Select your localized edition:

Close ×

More Ways to Connect

Discover one of our 28 local entrepreneurial communities »

Be the first to know as we launch in new countries and markets around the globe.

Interested in bringing MIT Technology Review to your local market?

MIT Technology ReviewMIT Technology Review - logo

 

Unsupported browser: Your browser does not meet modern web standards. See how it scores »

Never mind faulty electronic accelerators–researchers have now shown how to hijack a car’s electronic system, overriding the driver’s control over both its brakes and engine.

The recent controversy concerning flaws in Toyota’s electronic throttle systems shows how serious the results can be when the embedded systems in automobiles go awry. Researchers from the University of Washington and the University of California San Diego are now looking at what can happen when those systems are attacked maliciously.

These efforts are described in a report from the Center for Automotive Embedded Systems Security, a new research center formed to explore emerging automotive technology. The work will be presented next week at the IEEE Symposium on Security and Privacy in Oakland, CA. The researchers say that, assuming an attacker has physical access to the interior of the car they studied, she could take control of many of its computerized systems.

The researchers write:

In live road tests, we were able to forcibly and completely disengage the brakes while driving, making it difficult for the driver to stop. Conversely, we were able to forcibly activate the brakes, lurching the driver forward and causing the car to stop suddenly. We were also able to control the lighting within the cabin, the external lighting, the vehicle’s dash, and so on.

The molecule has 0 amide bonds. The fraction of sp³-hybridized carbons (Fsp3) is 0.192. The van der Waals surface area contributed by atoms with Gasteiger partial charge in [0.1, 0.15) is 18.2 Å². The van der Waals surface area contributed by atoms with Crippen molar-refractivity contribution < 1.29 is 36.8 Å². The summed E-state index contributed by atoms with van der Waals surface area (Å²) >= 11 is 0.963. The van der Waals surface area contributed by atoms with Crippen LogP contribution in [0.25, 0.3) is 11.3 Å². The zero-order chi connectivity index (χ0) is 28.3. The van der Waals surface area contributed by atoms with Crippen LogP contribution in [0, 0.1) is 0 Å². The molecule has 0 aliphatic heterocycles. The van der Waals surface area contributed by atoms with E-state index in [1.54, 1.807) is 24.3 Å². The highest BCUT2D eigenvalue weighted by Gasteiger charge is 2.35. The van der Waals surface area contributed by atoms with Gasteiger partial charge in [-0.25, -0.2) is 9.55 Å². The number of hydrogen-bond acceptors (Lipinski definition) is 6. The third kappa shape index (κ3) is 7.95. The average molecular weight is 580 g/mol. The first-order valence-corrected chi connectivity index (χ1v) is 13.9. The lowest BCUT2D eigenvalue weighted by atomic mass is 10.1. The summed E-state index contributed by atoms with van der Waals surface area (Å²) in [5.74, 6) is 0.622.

The researchers tested two makes and models of modern cars, but they expect the security problems they found will affect other vehicles.

They emphasize that car owners shouldn’t be alarmed, however, because the attacks require physical access to the interior of a vehicle. Their main concern is a growing trend in the automotive industry to fit automobiles with external wireless connections. Just as security problems in desktop computers became more significant with the advent of broadband, network-connected cars could be a bigger target, the researchers say.

13 comments. Share your thoughts »

Tagged: Computing, security, car technology, IEEE Symposium on Security and Privacy, penetration testing

Reprints and Permissions | Send feedback to the editor

From the Archives

Close

Introducing MIT Technology Review Insider.

Already a Magazine subscriber?

You're automatically an Insider. It's easy to activate or upgrade your account.

Activate Your Account

Become an Insider

It's the new way to subscribe. Get even more of the tech news, research, and discoveries you crave.

Sign Up

Learn More

Find out why MIT Technology Review Insider is for you and explore your options.

Show Me
×

A Place of Inspiration

Understand the technologies that are changing business and driving the new global economy.

September 23-25, 2014
Register »